One of our PhD researchers came across this review of Peter Davis’ book Ecomuseums: A Sense of Place on the Museums Association of Saskatchewan’s blog this week. Click on the image to read the review.
The review can also be accessed by visiting this address: http://www.saskmuseums.org/MASblog/details_test.php?s=2013-04-19-ecomuseums-a-sense-of-place-exploring-ecomuseums-part-1
The International Centre for Cultural and Heritage Studies is the focus for the book series ‘Heritage Matters’, published by Boydell and Brewer. It is a series of edited and single-authored volumes which addresses the whole range of issues that confront the cultural heritage sector as we face the global challenges of the twenty-first century. Full details of the series can be found here. Making Sense of Place: multidisciplinary perspectives was published in April 2012 in hardback as Number 7 in the Heritage Matters Series and has now sold out, both in Europe and the USA. The book was edited by Ian Convery (Cumbria University) and two members of staff at ICCHS, Gerard Corsane and Peter Davis.
Making Sense of Place explores the term “sense of place”, a term used to understand the complex processes through which individuals and groups define themselves and their relationship to their natural and cultural environments. The term has, over the last twenty years or so, been increasingly defined, theorized and used across diverse disciplines in different ways. Sense of place mediates our relationship with the world and with each other; it provides a profoundly important foundation for individual and community identity. It can be an intimate, deeply personal experience yet also something which we share with others. It is at once recognizable but never constant; rather it is embodied in the flux between familiarity and difference. Research in this area requires culturally and geographically nuanced analyses, approaches that are sensitive to difference and specificity, event and locale. The essays in the book are drawn from a variety of disciplines (including but not limited to sociology, history, geography, outdoor education, museum and heritage studies, health, and English literature), and offer an international perspective on the relationship between people and place, via five interlinked sections (Histories, Landscapes and Identities; Rural Sense of Place; Urban Sense of Place; Cultural Landscapes; Conservation, Biodiversity and Tourism).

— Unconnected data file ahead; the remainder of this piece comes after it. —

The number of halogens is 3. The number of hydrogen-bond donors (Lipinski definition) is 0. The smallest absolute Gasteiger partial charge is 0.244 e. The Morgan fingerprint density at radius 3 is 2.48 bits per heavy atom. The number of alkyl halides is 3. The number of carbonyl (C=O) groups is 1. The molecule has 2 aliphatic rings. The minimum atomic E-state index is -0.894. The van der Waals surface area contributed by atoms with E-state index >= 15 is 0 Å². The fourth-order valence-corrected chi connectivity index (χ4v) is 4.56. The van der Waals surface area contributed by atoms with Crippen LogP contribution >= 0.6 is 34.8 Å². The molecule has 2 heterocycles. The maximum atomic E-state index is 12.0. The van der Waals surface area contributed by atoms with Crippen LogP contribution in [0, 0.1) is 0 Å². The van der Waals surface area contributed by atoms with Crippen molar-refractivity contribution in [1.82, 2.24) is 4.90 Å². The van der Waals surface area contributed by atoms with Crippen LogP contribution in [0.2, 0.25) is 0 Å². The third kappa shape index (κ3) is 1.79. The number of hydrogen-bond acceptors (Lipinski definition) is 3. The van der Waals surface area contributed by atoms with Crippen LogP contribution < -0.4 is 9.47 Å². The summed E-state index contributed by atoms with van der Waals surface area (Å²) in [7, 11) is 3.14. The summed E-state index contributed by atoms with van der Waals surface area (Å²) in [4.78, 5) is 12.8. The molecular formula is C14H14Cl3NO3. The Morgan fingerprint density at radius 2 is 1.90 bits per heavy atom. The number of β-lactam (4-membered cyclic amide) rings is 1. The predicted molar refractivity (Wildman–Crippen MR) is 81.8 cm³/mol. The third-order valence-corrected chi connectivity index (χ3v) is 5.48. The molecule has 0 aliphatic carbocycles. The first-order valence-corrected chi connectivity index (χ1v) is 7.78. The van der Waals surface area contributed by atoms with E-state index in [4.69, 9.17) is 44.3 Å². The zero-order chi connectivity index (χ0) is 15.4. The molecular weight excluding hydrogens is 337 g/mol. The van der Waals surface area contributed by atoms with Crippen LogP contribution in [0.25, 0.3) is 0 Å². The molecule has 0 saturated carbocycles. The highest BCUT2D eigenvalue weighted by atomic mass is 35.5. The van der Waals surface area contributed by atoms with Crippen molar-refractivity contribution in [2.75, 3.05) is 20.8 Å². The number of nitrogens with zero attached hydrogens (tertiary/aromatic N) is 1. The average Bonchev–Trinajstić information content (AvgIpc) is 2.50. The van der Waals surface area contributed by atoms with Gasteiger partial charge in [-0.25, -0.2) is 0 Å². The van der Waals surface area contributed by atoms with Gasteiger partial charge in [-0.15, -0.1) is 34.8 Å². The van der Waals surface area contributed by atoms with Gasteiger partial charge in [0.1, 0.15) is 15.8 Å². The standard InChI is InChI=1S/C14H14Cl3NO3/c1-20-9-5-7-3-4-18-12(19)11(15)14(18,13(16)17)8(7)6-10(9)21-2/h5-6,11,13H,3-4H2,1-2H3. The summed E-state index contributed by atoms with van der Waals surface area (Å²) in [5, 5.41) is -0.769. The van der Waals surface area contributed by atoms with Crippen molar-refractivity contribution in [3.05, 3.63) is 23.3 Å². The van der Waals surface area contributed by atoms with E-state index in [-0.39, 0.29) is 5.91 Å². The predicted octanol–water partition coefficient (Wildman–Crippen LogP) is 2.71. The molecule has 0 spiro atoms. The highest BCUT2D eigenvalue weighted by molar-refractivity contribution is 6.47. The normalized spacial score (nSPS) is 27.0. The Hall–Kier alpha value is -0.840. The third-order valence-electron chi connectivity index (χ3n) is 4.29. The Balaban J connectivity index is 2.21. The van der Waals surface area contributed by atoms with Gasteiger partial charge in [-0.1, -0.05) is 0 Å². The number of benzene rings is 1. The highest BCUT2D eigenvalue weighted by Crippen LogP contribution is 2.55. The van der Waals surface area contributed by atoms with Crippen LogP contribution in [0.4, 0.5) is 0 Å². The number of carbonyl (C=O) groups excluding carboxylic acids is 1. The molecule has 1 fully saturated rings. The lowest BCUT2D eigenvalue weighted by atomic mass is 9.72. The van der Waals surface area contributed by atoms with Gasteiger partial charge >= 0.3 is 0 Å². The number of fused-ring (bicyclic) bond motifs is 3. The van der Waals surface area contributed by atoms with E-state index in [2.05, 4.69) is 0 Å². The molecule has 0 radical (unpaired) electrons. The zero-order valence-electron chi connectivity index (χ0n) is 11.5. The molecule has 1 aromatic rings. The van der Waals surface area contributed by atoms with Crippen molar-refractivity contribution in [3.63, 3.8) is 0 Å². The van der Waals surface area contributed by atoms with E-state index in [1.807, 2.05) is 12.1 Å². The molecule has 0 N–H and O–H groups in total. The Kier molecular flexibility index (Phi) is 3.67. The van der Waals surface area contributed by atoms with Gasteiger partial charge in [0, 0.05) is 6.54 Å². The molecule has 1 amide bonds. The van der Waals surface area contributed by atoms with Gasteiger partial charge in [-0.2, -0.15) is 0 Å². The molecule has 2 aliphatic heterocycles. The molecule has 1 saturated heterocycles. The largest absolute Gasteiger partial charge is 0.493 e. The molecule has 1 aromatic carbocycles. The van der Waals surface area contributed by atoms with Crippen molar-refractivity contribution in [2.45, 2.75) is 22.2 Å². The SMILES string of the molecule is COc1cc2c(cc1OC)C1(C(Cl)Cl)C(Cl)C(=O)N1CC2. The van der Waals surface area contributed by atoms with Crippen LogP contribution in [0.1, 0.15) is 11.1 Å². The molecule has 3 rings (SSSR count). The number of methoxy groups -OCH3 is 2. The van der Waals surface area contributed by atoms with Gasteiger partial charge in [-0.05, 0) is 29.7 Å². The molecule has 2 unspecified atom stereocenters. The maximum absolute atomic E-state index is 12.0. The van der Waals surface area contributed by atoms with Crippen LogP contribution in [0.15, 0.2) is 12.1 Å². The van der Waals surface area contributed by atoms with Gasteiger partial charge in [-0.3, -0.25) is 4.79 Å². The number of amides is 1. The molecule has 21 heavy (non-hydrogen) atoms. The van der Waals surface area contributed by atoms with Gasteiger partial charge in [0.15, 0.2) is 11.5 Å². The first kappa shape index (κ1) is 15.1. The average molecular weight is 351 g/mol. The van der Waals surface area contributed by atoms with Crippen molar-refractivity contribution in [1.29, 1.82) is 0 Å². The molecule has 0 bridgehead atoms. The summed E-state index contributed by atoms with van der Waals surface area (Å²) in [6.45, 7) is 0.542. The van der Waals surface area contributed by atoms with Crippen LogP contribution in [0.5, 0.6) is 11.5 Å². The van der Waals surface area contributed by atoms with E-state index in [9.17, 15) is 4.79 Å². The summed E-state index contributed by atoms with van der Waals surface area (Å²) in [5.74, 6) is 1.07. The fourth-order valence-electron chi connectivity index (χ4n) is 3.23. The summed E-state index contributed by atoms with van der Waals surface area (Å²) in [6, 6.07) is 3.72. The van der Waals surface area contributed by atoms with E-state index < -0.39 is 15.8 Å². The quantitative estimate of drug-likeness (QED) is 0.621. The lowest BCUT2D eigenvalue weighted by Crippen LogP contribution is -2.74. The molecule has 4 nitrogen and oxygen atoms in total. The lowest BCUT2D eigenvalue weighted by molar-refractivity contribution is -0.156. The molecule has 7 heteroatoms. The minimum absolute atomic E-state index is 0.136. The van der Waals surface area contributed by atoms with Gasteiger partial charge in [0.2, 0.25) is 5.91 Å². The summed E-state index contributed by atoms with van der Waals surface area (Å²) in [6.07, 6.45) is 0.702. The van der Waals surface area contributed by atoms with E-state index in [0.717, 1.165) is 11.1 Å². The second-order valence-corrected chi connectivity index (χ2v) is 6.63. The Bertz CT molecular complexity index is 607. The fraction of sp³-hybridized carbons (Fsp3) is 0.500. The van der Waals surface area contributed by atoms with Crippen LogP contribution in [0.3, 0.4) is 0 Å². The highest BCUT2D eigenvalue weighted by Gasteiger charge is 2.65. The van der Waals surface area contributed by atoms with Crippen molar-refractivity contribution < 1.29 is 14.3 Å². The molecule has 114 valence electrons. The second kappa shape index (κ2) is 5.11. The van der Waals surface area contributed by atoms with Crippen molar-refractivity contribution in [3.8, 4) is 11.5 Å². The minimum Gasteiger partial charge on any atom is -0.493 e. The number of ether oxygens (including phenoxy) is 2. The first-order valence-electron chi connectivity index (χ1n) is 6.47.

For full details of the series, please visit http://www.boydellandbrewer.com/store/listCategoriesAndProducts.asp?idCategory=111
Doctoral Researcher Katherine Lloyd was invited to discuss her research on the role that heritage plays in young people’s narratives of belonging and exclusion in Scotland at the conference ‘Imagining Scotland through Cultural Policy’ at Queen Margaret University, Edinburgh.
‘One Nation, Five Million Voices’ display in Scotland: A Changing Nation, National Museum of Scotland. Image taken by Katherine Lloyd
The conference was a timely reflection on the development of cultural policy in Scotland since Devolution and posed important questions regarding the impact of the forthcoming Independence Referendum in September 2014. Papers from academics, policy makers and practitioners considered the impact of cultural policy on the Creative Industries and Scotland’s cultural organisations, with perspectives from broadcasting, theatre, museums, community festivals and issues of cultural participation. Case studies from Wales also provided useful comparative insights into the relationship between cultural policy and questions of national identity in the wider UK context.
Reflecting on the aims of the new National Strategy for Scotland’s Museums and Galleries, Katherine’s paper challenged the frequent assumptions made in cultural policy regarding the impact museums may have in fostering an ‘inclusive’ sense of national identity. In doing so, she stressed the need to differentiate between cultural policy as advocacy verses policy based on empirical evidence and called for further research on visitor responses to ‘inclusive’ representations of identity.
Further information about the conference including selected papers can be found here: http://www.qmu.ac.uk/mcpa/conference/default.htm
More information about Katherine’s research is available at: http://newcastle.academia.edu/KatherineLloyd
ICCHS has begun an exciting new project focussing on developing materials and research that will aid in the protection of delicate rock art in Northumberland and beyond.
Open air rock art is an iconic part of the UK’s prehistoric heritage, with 3500 panels still in existence that date from between 6000 and 3800 years ago. It is a common misconception that as this work has existing for so long it does not require conservation approaches.
Scientific appraisal of rock art in Northumberland has highlighted that due to factors such as climate change and local environmental conditions rock art has deteriorated at a faster rate in the last 50 years than in any of the preceding 6000. Further research will be undertaken through this project in order to add to this scientific understanding.
It is vital that a joint approach between heritage and science be undertaken in order to ensure rock art is not lost. CARE aims to co-produce a user-friendly tool kit for the use of specialists and non specialists alike to gather information essential for the long term preservation of open air rock art. This will be achieved through disseminating the results through publications and as well as creating a “how to guide” for individuals who have panel care responsibilities. This work will be a co-production with these stakeholders through utilising focus groups and pilot studies.